Bar, L. ; Czosnek, H. ; Sobol, I. ; Ghanim, M. ; Hariton Shalev, A. Downregulation of dystrophin expression in pupae of the whitefly Bemisia tabaci inhibits the emergence of adults. Insect Mol Biol 2019, 28, 662-675.Abstract
The whitefly Bemisia tabaci is a major pest to agriculture. Adults are able to fly for long distances and to colonize staple crops, herbs and ornamentals, and to vector viruses belonging to several important taxonomic groups. During their early development, whiteflies mature from eggs through several nymphal stages (instars I to IV) until adults emerge from pupae. We aim at reducing whitefly populations by inhibiting the emergence of adults from nymphs. Here we targeted dystrophin, a conserved protein essential for the development of the muscle system in humans, other animals and insects. We have exploited the fact that whitefly nymphs developing on tomato leaves feed from the plant phloem via their stylets. Thus, we delivered dystrophin-silencing double-stranded RNA to nymphs developing on leaves of tomato plantlets with their roots bathing in the silencing solution. Downregulation of dystrophin expression occurred mainly in pupae. Dystrophin silencing induced also the downregulation of the dystrophin-associated protein genes actin and tropomyosin, and disrupted F-actin. Most significantly, the treatment inhibited the emergence of adults from pupae, suggesting that targeting dystrophin may help to restrain whitefly populations. This study demonstrates for the first time the important role of dystrophin in the development of a major insect pest to agriculture.
2018
Dahan-Meir, T. ; Filler-Hayut, S. ; Melamed-Bessudo, C. ; Bocobza, S. ; Czosnek, H. ; Aharoni, A. ; Levy, A. A. Efficient in planta gene targeting in tomato using geminiviral replicons and the CRISPR/Cas9 system. Plant J 2018, 95, 5-16.Abstract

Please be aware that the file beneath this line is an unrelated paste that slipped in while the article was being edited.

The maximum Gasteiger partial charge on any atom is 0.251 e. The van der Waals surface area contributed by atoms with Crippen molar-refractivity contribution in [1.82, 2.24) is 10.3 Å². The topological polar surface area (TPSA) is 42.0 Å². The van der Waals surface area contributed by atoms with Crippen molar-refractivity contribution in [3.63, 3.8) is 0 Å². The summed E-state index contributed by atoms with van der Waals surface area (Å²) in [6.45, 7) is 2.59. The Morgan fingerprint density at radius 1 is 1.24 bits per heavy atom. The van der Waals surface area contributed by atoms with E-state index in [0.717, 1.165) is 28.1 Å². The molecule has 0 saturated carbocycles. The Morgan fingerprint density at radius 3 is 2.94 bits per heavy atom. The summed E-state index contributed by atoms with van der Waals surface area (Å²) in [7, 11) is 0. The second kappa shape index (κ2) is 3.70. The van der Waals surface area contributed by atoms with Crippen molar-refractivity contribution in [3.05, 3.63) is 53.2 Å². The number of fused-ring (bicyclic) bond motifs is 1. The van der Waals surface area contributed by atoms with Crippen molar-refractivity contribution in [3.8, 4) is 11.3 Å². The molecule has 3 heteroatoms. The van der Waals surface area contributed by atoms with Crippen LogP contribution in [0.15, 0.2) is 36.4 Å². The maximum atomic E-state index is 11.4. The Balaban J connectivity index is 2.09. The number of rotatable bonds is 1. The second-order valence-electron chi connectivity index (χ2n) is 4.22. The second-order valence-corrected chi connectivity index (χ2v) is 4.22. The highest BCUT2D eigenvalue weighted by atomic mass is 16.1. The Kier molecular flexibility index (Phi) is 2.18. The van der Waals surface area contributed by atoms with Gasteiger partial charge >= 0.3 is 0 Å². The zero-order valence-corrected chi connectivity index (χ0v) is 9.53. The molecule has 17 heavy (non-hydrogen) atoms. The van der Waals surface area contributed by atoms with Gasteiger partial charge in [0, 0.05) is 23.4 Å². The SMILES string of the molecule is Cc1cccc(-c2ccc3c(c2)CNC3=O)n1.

Current breeding relies mostly on random mutagenesis and recombination to generate novel genetic variation. However, targeted genome editing is becoming an increasingly important tool for precise plant breeding. Using the CRISPR-Cas system combined with the bean yellow dwarf virus rolling circle replicon, we optimized a method for targeted mutagenesis and gene replacement in tomato. The carotenoid isomerase (CRTISO) and phytoene synthase 1 (PSY1) genes from the carotenoid biosynthesis pathway were chosen as targets due to their easily detectable change of phenotype. We took advantage of the geminiviral replicon amplification as a means to provide a large amount of donor template for the repair of a CRISPR-Cas-induced DNA double-strand break (DSB) in the target gene, via homologous recombination (HR). Mutagenesis experiments, performed in the Micro-Tom variety, achieved precise modification of the CRTISO and PSY1 loci at an efficiency of up to 90%. In the gene targeting (GT) experiments, our target was a fast-neutron-induced crtiso allele that contained a 281-bp deletion. This deletion was repaired with the wild-type sequence through HR between the CRISPR-Cas-induced DSB in the crtiso target and the amplified donor in 25% of the plants transformed. This shows that efficient GT can be achieved in the absence of selection markers or reporters using a single and modular construct that is adaptable to other tomato targets and other crops.